More typefaces are available today than ever before. But sometimes you want your words to look like no one else’s. When a headline or logo has to make a unique statement, but you don’t have the budget to commission a font, you can customize existing type.
Type customization has long been possible in vector-drawing programs such as Adobe Illustrator and Macromedia FreeHand, though with these programs, you have to export the results as an EPS file for placement in a page-layout program. But you can tweak type directly in QuarkXPress 4.1 (800/676-4575,
) – all you need is the Text To Box command and a willingness to experiment.
You can easily add borders; change a letter’s color, position, or shape; and fill letters or entire words with images or text. These techniques don’t work on styled text, so if you want all caps, for example, you’ll have to create them manually by holding down the shift key as you type instead of relying on font styling.
Before you try any of these tips, begin by typing the word or words you want to modify in a text box. Select up to one line of text with the Content tool, and then go to the Style menu and select Text To Box. A duplicate of your selected text, made up of Bézier lines and without color, will appear below the original. Click on it, and you can start customizing your text.
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AMY CONGER is a
1. Outline and Color All Letters
Once you’ve converted your type, you can outline and color it as you would any QuarkXPress box. You can easily control the weight and style of the outlining stroke you use.
With the duplicate text selected, go to the Item menu and select Modify (or press command-M). In the resulting dialog box, choose an appropriate box color and shade. Click on the Frame tab, and pick a line width, style, color, and shade
By playing with these variables, as well as with the Blend feature available in the Colors palette, you can create many different effects
You can easily create a shadow effect by duplicating a word (command-option-D). In the resulting dialog box, give it only a small offset
C, and then change its color
2. Style Letters
To further customize your type, you can change the color and position of individual letters in subtle or dramatic ways.
To separate letters so you can treat them differently, go to the Item menu and select Split: Outside Paths. Now you have many ways to manipulate the type.
For example, you can create a rainbow effect by giving each letter a different color
A. Just select the letter and click on the appropriate shade in the Colors palette.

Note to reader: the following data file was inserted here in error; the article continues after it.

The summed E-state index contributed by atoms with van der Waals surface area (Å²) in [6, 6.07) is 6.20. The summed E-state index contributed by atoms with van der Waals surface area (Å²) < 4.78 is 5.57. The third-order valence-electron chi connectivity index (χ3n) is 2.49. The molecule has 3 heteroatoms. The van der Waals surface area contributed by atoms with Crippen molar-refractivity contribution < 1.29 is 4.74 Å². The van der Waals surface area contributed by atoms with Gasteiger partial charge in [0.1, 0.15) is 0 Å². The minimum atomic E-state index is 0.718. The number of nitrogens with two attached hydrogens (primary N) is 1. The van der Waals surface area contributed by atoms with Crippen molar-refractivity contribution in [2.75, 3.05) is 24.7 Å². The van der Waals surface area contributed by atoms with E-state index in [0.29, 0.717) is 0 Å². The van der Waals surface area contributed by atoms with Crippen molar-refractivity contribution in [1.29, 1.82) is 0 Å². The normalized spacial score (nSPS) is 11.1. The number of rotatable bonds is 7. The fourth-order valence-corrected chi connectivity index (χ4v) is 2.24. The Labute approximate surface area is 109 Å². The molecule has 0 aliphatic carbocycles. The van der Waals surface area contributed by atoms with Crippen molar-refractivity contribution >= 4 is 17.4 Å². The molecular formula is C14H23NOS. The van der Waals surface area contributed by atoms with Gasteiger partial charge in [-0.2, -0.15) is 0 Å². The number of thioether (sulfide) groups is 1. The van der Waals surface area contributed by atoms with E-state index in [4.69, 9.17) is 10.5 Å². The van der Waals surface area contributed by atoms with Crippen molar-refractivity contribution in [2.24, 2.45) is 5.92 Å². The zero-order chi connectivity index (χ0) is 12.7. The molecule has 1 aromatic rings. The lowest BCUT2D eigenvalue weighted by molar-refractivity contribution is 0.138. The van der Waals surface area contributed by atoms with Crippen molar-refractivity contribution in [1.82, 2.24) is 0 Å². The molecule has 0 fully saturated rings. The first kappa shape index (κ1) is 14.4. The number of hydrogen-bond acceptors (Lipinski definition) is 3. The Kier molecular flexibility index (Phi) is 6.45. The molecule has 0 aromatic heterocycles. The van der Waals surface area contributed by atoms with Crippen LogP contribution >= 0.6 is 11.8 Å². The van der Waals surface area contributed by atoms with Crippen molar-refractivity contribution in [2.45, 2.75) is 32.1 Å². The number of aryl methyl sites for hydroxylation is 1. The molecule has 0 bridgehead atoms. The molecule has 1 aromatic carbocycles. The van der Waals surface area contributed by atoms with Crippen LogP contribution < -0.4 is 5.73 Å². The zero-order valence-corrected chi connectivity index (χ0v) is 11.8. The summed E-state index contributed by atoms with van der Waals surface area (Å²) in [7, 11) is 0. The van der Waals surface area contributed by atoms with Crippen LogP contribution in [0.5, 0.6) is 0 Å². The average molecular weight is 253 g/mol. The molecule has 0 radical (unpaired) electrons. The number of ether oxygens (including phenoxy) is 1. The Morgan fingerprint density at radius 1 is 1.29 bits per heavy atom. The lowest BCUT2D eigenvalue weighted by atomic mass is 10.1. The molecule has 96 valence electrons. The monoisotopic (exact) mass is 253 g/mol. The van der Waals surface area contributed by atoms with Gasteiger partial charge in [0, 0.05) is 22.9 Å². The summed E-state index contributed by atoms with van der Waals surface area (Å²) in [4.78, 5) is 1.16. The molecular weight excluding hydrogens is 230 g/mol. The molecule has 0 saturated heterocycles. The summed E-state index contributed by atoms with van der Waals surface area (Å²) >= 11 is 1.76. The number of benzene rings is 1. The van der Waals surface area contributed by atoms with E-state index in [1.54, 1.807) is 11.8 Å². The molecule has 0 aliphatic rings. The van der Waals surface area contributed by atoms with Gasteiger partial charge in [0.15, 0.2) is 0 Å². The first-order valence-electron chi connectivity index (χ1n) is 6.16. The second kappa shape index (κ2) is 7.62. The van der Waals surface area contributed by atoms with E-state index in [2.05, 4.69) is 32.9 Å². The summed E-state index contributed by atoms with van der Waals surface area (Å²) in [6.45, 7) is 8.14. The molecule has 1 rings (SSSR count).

Or select part of a letter, such as the dot of an i, and give it another color
You can also rotate individual letters or parts of letters
without affecting the rest of a word, by selecting the letter or its component and entering any value from 0 to 360 degrees in the Measurements palette.
Once you’ve finished altering individual letters, select all the letters and choose Group from the Item menu so you won’t accidentally lose the look you labored to achieve.
3. Break Apart All Paths
Breaking apart all paths in a letter may not make much sense – until you see what you can do with ornamental typefaces. The results resemble fine art more than they do fonts.
Find a dingbat or ornament you like in a picture font such as Zapf Dingbats. (This example uses the
in Pre-Columbian Ornaments One
A, a shareware font available on several Web sites.) Apply the Text To Box command.
Select the box with the Item tool, and then go to Item: Split: All Paths.
Apply a fill color, and you’ll see all counters (the white spaces inside letters) fill in
B. Because you have many individual paths, not a compound path, each letter has the same fill color.
Now the fun starts. Using either the Item or Content tool, click on any path in the letter and style it as you did in the first tip. This is a great way to achieve a colorful effect
C. To make a piece “knock out,” color it white.
Once you’re satisfied with a character’s appearance, lock it by selecting all points and choosing Group from the Item menu.
To make the separate paths behave as a compound path again, select them and go to Item: Merge: Combine.
4. Reshape Letters
You may need to go beyond the original letterforms to make your type stand out. Reshaping letters will give yours a look no one else has.
Choose the box, go to the Item menu, and make sure the Shape option in the Edit submenu is selected.
Now click and drag on any point or segment in any letter to push and pull the existing Bézier curves as far as you dare.
You can also convert points and line segments from curved, or smooth, points to straight, or corner, points and vice versa
A. To do so, click on a point or segment and go to Item: Point/Segment Type.
If you can’t get the effect you want using the existing points, you can add or delete points. Add points by option-clicking on a line segment
B. Delete points by option-clicking on existing points. Then push, pull, and convert those points until you get the shape you want
5. Fill with Picture or Text
A picture is worth a thousand words, especially when a picture is a word. You can fill any combination of letters with an image or with text.
The Text To Box command automatically creates a picture box, so it’s easy to fill an entire headline with an image. Go to File: Get Picture, or press command-E
To fill individual letters with different images, go to Item: Split: Outside Paths, and then select a letter. Press command-E to place the picture you want inside the highlighted letter
To convert your letter or word to a text box, select it, go to Item: Content, and then select Text. Now you can import text (File: Get Text, or command-E) or type directly in the letter or word
C. It may take some experimentation to get an effect that looks good and reads well. Try changing the text inset and column settings until the text flows in a readable manner.